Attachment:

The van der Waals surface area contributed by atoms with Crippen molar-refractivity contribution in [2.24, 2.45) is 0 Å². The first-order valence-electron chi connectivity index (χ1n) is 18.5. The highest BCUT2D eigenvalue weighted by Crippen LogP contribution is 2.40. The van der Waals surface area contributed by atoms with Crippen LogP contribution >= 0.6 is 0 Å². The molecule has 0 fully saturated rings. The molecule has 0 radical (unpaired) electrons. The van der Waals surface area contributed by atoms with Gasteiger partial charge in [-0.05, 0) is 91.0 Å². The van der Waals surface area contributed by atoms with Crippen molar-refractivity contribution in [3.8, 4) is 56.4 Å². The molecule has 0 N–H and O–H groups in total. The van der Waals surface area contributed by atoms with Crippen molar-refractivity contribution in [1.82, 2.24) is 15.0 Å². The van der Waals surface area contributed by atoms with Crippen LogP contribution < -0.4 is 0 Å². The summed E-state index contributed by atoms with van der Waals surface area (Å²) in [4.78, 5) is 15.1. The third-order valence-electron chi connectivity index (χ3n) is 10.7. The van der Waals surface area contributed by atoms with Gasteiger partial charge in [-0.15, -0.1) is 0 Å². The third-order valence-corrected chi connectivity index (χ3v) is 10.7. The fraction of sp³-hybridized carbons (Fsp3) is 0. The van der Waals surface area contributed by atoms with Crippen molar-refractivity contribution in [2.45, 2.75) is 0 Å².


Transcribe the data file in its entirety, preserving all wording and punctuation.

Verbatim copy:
The van der Waals surface area contributed by atoms with Crippen molar-refractivity contribution in [2.24, 2.45) is 0 Å². The first-order valence-electron chi connectivity index (χ1n) is 18.5. The highest BCUT2D eigenvalue weighted by Crippen LogP contribution is 2.40. The van der Waals surface area contributed by atoms with Crippen LogP contribution >= 0.6 is 0 Å². The molecule has 0 fully saturated rings. The molecule has 0 radical (unpaired) electrons. The van der Waals surface area contributed by atoms with Gasteiger partial charge in [-0.05, 0) is 91.0 Å². The van der Waals surface area contributed by atoms with Crippen molar-refractivity contribution in [3.8, 4) is 56.4 Å². The molecule has 0 N–H and O–H groups in total. The van der Waals surface area contributed by atoms with Crippen molar-refractivity contribution in [1.82, 2.24) is 15.0 Å². The van der Waals surface area contributed by atoms with Crippen LogP contribution < -0.4 is 0 Å². The summed E-state index contributed by atoms with van der Waals surface area (Å²) in [4.78, 5) is 15.1. The third-order valence-electron chi connectivity index (χ3n) is 10.7. The van der Waals surface area contributed by atoms with Gasteiger partial charge in [-0.15, -0.1) is 0 Å². The third-order valence-corrected chi connectivity index (χ3v) is 10.7. The fraction of sp³-hybridized carbons (Fsp3) is 0. The van der Waals surface area contributed by atoms with Crippen molar-refractivity contribution in [2.45, 2.75) is 0 Å².